How to Reform No Child Left Behind

Obama moves forward with education changes

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In January, the White House promised to overhaul Bush's education law, No Child Left Behind, and implement his own education reforms. Now President Obama is releasing his proposals to Congress. There are a lot of great ideas for fixing education out there. Are Obama's any good? And how will he pass them?

  • What Obama Education Looks Like  The New York Times' Sam Dillon reports, "The administration would replace the law’s pass-fail school grading system with one that would measure individual students’ academic growth and judge schools based not on test scores alone but also on indicators like pupil attendance, graduation rates and learning climate. And while the proposal calls for more vigorous interventions in failing schools, it would also reward top performers and lessen federal interference in tens of thousands of reasonably well-run schools in the middle." It will also soften the rigid reading and math testing requirements.
  • Has Education Reform Gone Too Far?  The New Republic's Diane Ravitch frets "that the current movement to fix schools will not improve American education. In fact, it may very well harm it." She says Obama's reforms, like Bush's law, focus too much on testing, which skews the incentives of schools from educating students to seeking federal money. "Accountability pressures have also led to widespread gaming of the system. Every so often, a cheating scandal is uncovered, but such scandals are minor compared to the ways in which states have manipulated the scoring of tests to produce inflated results."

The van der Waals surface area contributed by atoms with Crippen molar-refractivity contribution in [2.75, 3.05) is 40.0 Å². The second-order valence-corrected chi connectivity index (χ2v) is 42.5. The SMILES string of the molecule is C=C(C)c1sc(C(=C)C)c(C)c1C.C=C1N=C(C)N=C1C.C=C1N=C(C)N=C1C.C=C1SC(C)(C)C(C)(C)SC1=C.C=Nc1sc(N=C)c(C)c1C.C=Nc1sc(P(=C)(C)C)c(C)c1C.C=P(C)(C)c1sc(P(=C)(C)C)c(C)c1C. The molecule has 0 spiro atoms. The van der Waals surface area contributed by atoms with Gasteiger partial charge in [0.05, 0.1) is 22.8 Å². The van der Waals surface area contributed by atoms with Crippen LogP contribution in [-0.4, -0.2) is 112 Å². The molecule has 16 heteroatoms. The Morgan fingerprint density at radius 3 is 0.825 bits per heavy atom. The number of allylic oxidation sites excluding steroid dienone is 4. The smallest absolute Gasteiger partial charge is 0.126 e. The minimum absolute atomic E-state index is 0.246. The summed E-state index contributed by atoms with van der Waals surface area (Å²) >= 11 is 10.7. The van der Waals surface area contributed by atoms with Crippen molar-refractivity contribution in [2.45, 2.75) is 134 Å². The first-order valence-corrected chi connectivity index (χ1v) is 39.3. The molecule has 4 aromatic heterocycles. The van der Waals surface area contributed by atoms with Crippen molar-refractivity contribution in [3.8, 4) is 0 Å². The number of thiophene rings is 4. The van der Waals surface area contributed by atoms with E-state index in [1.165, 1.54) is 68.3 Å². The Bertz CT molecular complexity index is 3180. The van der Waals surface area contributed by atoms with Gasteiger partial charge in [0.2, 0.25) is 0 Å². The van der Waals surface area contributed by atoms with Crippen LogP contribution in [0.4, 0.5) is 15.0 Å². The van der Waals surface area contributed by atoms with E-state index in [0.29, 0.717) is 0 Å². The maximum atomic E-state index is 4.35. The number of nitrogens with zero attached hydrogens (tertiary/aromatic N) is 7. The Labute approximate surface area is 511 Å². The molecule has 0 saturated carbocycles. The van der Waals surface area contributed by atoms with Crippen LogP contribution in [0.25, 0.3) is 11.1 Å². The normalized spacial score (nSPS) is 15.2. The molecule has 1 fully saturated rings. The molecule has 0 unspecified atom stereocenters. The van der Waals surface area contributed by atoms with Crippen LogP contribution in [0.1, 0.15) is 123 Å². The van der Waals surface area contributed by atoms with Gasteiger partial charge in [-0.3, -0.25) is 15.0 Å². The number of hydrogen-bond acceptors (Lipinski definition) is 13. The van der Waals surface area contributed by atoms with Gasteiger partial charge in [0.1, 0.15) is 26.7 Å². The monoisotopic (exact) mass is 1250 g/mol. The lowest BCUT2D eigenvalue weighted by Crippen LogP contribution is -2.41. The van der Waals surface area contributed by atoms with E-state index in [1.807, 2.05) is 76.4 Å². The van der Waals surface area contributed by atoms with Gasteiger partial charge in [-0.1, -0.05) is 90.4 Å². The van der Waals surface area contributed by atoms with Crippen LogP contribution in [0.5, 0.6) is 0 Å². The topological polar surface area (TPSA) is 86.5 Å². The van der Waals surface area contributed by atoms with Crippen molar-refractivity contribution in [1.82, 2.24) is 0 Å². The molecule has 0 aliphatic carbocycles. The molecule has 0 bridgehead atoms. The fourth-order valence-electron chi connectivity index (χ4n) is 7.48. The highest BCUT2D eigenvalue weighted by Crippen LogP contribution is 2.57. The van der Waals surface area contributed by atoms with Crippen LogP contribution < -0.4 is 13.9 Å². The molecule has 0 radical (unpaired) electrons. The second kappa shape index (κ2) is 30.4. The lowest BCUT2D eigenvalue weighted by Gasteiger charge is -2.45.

• Lower Standards Make Worse Education  The Boston Globe disdains Obama's federal standards as a step down from Massachusetts standards. "The problem is what the administration has proposed is not near the quality of what the Commonwealth already has. [...] Ripple effects of the common core standards would be felt throughout public education in Massachusetts. New standards require new assessments to test mastery of them, and that would spell the end of [the Massachusetts Comprehensive Assessment System]."
  • Set National Standards  The Washington Post urges legislators to override the system of allowing states to set their own standards, touting a well-received proposal for federal education standards, which they say will make students more competitive in the job market. "Instead of the current mishmash of each state setting its own benchmarks for student learning, the common core seeks to describe what every child should know in English/language arts and mathematics from kindergarten to high school graduation."
  • Don't Subsidize Private Tuition  E.D. Kain says it skews the market. "Who says that all these loans and grants have actually benefited poor students?  Many private institutions already had (and still have) their own scholarship programs for low-income students.  There was no need for government’s to subsidize their tuition further," he writes. "All that extra federal cash simply allowed public universities to keep raising their tuition higher and higher and higher over the years. That’s the thing about subsidies. The more you subsidize something, the more expensive it becomes."
This article is from the archive of our partner The Wire.